Side effect of cursor sharing

Cursor sharing transform strings in bind variable.

So if you do SELECT * FROM EMP WHERE ENAME='SCOTT'; it will be transformed in SELECT * FROM EMP WHERE ENAME=:sys_b0;

This sometimes improved performance of application that do not use binds, for instance.

Now let’s imagine your application generates trace files. The application generates a SELECT 'LSC-11.1011.000.1110.1.0100.000.110' FROM DUAL;
. Ok, let’s look for the string in trace files :

$ cd udump
$ grep LSC-11 *.trc
$ grep DUAL$ *.trc
LSC01_ora_8630490.trc:SELECT :"SYS_B_0" FROM DUAL
LSC01_ora_8630490.trc:SELECT :"SYS_B_0" FROM DUAL
LSC01_ora_8839288.trc:SELECT :"SYS_B_0" FROM DUAL
LSC01_ora_8839288.trc:SELECT :"SYS_B_0" FROM DUAL
LSC01_ora_8933560.trc:SELECT :"SYS_B_0" FROM DUAL
LSC01_ora_8933560.trc:SELECT :"SYS_B_0" FROM DUAL

WTF! The tracing mechanism of the application is no longer usable 😈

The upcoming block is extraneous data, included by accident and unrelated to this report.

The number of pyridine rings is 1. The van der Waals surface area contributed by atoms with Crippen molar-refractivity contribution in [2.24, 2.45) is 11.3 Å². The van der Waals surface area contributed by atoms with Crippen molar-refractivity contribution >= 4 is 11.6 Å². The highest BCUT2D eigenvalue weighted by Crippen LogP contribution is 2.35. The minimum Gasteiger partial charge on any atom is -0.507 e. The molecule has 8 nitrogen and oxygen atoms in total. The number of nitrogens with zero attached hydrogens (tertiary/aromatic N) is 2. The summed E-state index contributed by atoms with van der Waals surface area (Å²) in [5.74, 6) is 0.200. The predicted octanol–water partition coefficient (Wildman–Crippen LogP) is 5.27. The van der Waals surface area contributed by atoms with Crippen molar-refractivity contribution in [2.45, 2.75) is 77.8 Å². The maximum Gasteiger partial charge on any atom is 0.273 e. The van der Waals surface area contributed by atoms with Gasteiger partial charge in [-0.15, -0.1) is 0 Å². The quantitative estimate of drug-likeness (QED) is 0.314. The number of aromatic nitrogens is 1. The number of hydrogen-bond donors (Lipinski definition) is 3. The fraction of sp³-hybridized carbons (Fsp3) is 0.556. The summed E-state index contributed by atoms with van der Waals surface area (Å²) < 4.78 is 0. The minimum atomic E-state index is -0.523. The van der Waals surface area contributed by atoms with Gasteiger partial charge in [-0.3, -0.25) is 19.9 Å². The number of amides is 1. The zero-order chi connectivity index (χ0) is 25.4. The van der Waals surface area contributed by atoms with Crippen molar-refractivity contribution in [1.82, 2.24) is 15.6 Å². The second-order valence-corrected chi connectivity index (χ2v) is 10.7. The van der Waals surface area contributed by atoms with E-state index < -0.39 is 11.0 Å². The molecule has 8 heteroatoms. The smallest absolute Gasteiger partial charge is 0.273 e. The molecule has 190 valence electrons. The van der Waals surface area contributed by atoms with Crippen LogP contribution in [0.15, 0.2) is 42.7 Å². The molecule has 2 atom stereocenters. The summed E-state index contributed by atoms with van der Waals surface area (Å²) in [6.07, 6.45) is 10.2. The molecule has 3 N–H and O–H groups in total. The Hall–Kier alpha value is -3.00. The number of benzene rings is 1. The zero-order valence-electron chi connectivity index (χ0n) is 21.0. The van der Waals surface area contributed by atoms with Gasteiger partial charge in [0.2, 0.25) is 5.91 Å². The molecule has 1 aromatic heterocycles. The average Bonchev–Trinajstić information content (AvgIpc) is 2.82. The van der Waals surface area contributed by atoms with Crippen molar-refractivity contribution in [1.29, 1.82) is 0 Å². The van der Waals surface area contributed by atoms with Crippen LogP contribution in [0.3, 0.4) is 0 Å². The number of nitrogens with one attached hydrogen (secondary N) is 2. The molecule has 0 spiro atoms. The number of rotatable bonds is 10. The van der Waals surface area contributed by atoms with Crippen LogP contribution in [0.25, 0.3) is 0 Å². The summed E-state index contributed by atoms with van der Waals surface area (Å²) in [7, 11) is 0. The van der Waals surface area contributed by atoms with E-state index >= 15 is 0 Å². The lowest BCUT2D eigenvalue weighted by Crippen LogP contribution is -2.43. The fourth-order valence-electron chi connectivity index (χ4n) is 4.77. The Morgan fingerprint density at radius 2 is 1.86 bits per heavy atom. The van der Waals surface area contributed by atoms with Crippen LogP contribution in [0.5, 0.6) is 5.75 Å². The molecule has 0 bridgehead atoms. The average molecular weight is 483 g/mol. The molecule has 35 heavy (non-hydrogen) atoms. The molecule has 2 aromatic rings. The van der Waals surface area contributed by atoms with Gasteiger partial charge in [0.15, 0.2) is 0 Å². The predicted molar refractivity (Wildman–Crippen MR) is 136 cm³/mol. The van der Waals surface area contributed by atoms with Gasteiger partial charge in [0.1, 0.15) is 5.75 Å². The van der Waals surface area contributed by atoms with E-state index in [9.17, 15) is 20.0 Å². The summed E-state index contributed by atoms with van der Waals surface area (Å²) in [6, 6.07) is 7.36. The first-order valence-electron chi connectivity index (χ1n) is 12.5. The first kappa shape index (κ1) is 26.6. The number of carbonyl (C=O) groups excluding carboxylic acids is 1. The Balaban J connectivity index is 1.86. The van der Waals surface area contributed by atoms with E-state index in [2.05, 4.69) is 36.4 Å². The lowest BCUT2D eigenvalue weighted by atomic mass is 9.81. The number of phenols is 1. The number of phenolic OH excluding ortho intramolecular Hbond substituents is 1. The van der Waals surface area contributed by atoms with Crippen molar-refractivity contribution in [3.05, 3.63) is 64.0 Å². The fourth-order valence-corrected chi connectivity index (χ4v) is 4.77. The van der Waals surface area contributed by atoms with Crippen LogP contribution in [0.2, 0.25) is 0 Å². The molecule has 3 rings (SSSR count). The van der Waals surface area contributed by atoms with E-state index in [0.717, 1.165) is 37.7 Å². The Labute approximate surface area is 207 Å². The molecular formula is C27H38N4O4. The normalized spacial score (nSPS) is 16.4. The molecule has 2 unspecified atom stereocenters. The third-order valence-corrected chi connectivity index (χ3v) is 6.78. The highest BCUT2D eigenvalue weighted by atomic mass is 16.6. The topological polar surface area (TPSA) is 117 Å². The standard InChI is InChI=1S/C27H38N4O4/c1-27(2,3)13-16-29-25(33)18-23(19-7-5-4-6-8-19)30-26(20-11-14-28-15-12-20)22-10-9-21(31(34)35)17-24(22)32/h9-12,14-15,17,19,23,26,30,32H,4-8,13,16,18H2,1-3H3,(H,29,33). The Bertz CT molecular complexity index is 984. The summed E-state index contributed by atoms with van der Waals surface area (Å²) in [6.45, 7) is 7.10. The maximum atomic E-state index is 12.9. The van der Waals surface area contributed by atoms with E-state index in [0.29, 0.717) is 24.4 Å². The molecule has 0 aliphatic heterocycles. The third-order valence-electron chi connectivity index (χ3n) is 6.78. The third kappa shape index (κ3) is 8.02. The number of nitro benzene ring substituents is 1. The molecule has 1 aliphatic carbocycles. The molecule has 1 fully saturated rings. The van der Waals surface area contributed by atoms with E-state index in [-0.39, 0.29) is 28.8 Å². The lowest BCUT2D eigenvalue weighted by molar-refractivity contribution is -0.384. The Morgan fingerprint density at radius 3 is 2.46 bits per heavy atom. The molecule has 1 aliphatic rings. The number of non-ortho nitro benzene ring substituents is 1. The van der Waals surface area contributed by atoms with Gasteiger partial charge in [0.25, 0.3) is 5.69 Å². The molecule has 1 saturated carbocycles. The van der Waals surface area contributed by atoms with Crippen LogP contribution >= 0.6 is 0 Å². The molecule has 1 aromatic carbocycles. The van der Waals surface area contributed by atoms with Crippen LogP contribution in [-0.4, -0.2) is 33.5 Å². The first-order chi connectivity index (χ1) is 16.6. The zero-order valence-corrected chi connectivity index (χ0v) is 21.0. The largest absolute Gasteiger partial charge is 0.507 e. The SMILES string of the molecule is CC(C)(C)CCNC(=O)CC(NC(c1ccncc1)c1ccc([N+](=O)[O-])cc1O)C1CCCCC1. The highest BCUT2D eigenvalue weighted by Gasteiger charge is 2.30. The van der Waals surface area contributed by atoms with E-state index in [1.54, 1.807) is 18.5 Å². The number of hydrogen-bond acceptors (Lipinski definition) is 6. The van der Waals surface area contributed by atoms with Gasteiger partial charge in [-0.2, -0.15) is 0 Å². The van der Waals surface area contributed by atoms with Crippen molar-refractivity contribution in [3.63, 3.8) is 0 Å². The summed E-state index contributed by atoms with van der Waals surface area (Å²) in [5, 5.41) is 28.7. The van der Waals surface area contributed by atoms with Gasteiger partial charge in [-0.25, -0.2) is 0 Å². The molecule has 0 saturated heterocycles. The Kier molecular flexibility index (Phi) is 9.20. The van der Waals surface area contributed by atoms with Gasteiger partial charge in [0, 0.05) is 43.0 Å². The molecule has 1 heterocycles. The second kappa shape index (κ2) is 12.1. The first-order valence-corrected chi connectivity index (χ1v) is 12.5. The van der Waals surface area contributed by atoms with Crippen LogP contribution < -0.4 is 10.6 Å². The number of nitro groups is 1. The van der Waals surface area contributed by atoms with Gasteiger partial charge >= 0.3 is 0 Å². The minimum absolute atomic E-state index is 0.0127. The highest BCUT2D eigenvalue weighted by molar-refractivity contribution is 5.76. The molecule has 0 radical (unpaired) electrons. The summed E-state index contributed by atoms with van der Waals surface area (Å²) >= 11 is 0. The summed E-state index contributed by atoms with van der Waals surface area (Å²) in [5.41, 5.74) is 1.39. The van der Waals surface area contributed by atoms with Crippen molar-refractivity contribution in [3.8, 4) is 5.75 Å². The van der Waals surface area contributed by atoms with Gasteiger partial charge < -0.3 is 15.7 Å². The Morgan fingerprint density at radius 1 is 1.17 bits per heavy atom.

Another side effect is the length of the column and is described there : http://asktom…P11_QUESTION_ID:3696883368520

4 Replies to “Side effect of cursor sharing”

  1. If you have an sql trace with binds (10046 with level 12) you have the chance to find out the values. It may be hard if there are hundreds of different values, but you should not be using literals for such a query anyway, so there is no difference here for sqls with hundreds of different bind values.

    Laurent, another side effect (and a more important one) is bind-peeking. Before you had optimal execution plans(thanks to the literals), now you have binds, so bind-peeking. If there is a histogram on the column you may get suboptimal plans for some bind values and optimal plans for others.

  2. Thanks for the comment.

    No, it was not trace files with bind.

    About bind peeking, there is another value SIMILAR which partly solves the problem. Still I set the parameter back to EXACT on that db.

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